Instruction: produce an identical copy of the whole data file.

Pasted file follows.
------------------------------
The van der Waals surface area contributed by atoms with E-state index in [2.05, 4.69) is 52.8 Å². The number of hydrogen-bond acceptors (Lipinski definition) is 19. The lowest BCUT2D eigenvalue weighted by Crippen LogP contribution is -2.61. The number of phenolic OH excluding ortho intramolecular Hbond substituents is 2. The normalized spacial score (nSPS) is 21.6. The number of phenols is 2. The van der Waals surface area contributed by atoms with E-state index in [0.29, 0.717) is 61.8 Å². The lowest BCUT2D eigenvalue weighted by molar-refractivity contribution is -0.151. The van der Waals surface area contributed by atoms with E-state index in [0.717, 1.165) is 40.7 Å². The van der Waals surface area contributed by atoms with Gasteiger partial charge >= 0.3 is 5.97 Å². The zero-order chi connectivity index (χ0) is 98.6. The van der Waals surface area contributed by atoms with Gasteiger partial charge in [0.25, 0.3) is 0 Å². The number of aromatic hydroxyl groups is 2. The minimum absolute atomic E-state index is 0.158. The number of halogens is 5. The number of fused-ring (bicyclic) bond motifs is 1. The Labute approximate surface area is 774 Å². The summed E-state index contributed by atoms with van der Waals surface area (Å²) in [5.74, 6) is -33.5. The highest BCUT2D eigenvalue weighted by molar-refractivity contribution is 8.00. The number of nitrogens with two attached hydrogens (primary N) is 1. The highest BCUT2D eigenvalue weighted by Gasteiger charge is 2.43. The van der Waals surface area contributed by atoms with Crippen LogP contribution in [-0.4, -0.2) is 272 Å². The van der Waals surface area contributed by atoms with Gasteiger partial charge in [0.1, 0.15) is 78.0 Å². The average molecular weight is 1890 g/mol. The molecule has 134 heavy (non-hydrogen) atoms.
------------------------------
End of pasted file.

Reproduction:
The van der Waals surface area contributed by atoms with E-state index in [2.05, 4.69) is 52.8 Å². The number of hydrogen-bond acceptors (Lipinski definition) is 19. The lowest BCUT2D eigenvalue weighted by Crippen LogP contribution is -2.61. The number of phenolic OH excluding ortho intramolecular Hbond substituents is 2. The normalized spacial score (nSPS) is 21.6. The number of phenols is 2. The van der Waals surface area contributed by atoms with E-state index in [0.29, 0.717) is 61.8 Å². The lowest BCUT2D eigenvalue weighted by molar-refractivity contribution is -0.151. The van der Waals surface area contributed by atoms with E-state index in [0.717, 1.165) is 40.7 Å². The van der Waals surface area contributed by atoms with Gasteiger partial charge >= 0.3 is 5.97 Å². The zero-order chi connectivity index (χ0) is 98.6. The van der Waals surface area contributed by atoms with Gasteiger partial charge in [0.25, 0.3) is 0 Å². The number of aromatic hydroxyl groups is 2. The minimum absolute atomic E-state index is 0.158. The number of halogens is 5. The number of fused-ring (bicyclic) bond motifs is 1. The Labute approximate surface area is 774 Å². The summed E-state index contributed by atoms with van der Waals surface area (Å²) in [5.74, 6) is -33.5. The highest BCUT2D eigenvalue weighted by molar-refractivity contribution is 8.00. The number of nitrogens with two attached hydrogens (primary N) is 1. The highest BCUT2D eigenvalue weighted by Gasteiger charge is 2.43. The van der Waals surface area contributed by atoms with Crippen LogP contribution in [-0.4, -0.2) is 272 Å². The van der Waals surface area contributed by atoms with Gasteiger partial charge in [0.1, 0.15) is 78.0 Å². The average molecular weight is 1890 g/mol. The molecule has 134 heavy (non-hydrogen) atoms.